Monday, 1 November 2010

Halloween puts the hex on Guy Fawkes Night

Guy Fawkes Night is one British tradition I am quite happy to see die a little every year. In many places where there is a celebration this Friday (Remember, remember the fifth of November/Gunpowder, treason, and plot), it will be called Bonfire or Fireworks Night. And quite right too. The burning of effigies is made none the more wholesome accompanied by jacket potatoes.
I don’t want to overstate the point. It’s more than 400 years since Catholic Fawkes and his fellow-conspirators failed to blow up King James I in support of their mistreated coreligionists - and has long since lost its historical significance.
I don’t recall there being any religious connotations with Guy Fawkes Night when I was a child 60 years ago. Rather it was a cottage industry. Many London street corners around November-time had bunches of children displaying an effigy of Guy Fawkes constructed with varying degrees of skill.
They would accost passersby with the cry, “Penny for the Guy.” I doubt much of the proceeds was used to purchase bangers and rockets.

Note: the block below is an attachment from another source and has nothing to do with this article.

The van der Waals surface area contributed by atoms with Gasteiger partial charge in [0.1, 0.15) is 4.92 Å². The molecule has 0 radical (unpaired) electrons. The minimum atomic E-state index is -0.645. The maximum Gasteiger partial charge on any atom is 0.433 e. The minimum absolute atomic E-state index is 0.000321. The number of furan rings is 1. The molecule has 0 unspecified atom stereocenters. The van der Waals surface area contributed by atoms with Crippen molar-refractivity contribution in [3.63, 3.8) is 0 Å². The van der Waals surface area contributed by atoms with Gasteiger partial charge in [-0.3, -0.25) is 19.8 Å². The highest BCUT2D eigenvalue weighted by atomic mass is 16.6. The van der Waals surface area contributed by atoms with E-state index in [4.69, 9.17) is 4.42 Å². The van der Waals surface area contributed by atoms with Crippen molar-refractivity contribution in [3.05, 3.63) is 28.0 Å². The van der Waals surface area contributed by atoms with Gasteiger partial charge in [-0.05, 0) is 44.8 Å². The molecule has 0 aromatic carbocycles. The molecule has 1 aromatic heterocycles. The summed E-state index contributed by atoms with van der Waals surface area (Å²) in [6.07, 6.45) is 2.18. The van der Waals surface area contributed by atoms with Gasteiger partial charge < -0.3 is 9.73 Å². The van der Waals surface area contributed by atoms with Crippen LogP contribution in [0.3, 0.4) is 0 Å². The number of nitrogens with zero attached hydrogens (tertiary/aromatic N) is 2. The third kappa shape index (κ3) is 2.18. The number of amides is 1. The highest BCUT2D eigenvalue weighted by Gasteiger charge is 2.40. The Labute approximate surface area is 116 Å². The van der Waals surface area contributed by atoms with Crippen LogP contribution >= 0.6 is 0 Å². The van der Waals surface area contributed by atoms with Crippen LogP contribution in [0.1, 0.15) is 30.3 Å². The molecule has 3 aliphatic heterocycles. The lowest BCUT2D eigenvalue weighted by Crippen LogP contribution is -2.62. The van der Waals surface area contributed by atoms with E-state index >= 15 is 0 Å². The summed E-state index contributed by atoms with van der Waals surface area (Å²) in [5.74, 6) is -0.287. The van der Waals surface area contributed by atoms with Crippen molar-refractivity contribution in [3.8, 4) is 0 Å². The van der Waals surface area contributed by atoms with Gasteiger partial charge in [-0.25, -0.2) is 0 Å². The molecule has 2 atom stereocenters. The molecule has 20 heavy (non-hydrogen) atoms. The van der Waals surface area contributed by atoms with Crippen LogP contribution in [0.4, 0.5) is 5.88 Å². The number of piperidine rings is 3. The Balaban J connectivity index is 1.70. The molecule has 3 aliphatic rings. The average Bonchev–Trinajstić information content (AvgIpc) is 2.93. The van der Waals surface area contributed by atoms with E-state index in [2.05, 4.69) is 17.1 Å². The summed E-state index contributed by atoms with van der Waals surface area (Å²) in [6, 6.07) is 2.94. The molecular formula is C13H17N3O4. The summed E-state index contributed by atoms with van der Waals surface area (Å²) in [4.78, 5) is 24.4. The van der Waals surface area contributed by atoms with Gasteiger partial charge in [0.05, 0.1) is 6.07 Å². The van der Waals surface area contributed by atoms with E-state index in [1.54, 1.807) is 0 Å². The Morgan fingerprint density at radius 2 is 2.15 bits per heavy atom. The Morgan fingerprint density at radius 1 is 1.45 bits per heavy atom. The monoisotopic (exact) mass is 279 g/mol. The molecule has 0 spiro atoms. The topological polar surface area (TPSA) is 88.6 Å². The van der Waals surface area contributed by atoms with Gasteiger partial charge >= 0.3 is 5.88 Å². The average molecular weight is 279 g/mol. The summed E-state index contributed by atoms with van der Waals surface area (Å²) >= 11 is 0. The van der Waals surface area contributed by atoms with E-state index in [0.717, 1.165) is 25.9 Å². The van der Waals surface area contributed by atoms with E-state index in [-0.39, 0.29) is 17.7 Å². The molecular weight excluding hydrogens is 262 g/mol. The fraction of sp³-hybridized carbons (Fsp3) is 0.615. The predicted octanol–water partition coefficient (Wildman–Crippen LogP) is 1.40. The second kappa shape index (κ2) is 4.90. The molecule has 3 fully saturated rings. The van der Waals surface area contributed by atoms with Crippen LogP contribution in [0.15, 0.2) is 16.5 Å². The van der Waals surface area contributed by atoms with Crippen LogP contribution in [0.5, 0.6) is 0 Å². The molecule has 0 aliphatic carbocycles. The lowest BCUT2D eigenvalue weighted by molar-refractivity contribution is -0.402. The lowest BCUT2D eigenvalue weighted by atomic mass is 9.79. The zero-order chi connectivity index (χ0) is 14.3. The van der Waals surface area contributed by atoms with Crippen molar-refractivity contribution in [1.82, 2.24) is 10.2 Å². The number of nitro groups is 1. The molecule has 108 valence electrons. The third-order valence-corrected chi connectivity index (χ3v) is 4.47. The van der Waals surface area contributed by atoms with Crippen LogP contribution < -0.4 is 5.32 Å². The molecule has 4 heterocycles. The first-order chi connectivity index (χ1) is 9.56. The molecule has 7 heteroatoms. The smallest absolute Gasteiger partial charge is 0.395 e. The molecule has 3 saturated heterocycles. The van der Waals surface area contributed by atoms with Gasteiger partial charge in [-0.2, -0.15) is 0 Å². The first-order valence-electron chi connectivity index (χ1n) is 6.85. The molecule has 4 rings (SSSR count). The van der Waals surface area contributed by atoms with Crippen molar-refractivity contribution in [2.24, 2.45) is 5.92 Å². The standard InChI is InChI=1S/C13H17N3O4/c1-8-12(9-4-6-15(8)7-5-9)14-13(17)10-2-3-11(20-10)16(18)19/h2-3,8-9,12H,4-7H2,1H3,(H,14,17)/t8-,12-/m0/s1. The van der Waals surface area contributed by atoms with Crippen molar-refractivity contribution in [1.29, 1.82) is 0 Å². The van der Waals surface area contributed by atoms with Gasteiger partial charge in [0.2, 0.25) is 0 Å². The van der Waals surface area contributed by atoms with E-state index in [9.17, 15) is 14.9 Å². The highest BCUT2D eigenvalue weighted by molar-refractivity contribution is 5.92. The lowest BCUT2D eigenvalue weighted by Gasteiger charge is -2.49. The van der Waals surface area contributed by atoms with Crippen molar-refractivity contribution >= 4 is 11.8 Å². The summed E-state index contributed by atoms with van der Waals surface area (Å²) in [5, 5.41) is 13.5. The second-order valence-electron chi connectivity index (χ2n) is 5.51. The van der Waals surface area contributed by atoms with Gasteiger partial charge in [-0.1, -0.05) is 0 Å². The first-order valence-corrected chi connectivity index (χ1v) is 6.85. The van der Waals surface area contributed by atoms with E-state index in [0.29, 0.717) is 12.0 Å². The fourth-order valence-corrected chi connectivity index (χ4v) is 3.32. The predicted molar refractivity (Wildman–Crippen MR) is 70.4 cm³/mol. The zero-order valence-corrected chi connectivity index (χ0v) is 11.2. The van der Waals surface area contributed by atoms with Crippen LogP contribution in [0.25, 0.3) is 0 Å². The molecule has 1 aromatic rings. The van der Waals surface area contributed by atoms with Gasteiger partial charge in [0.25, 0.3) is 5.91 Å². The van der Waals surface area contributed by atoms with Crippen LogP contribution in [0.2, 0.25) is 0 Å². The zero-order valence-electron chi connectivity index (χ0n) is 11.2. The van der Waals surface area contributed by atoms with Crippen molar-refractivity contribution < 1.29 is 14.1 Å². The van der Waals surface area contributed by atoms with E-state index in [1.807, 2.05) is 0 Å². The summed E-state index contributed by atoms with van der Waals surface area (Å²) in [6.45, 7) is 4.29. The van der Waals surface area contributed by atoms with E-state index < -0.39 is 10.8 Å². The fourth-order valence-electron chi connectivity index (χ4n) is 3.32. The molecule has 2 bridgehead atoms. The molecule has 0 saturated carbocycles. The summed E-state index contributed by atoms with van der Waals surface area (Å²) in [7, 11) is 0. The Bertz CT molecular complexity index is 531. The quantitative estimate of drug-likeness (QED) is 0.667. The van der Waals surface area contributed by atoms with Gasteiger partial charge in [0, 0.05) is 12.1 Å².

Banning the sale of fireworks to children undermined the custom. The whole practice of individuals or family groups setting off fireworks – as opposed to watching organised displays – became less popular with the growing concern about firework accidents.
Still I hope I never lose my delight at a really good firework performance at any time of the year.
The growing attraction Halloween went a long way to dilute the status of Guy Fawkes Night in England, where it had lagged behind the other home countries in popularity. Not any more; the celebration was much in evidence last night.
We seem to have adopted wholesale the American ritual – pumpkins, trick-or-treating, ghoulish costumes etc – in recognising a date which owes its origin to a pagan festival of the dead.
But Halloween is too deeply ingrained in the secular – and the commercial – to be of serious concern. Yet the willingness of children and often their parents to assume the guise of monsters and occult characters doesn’t bear too close an inspection.

1 comment:

  1. OK GC. Don't forget DIWALI, says Jaffa.


What do you think? GC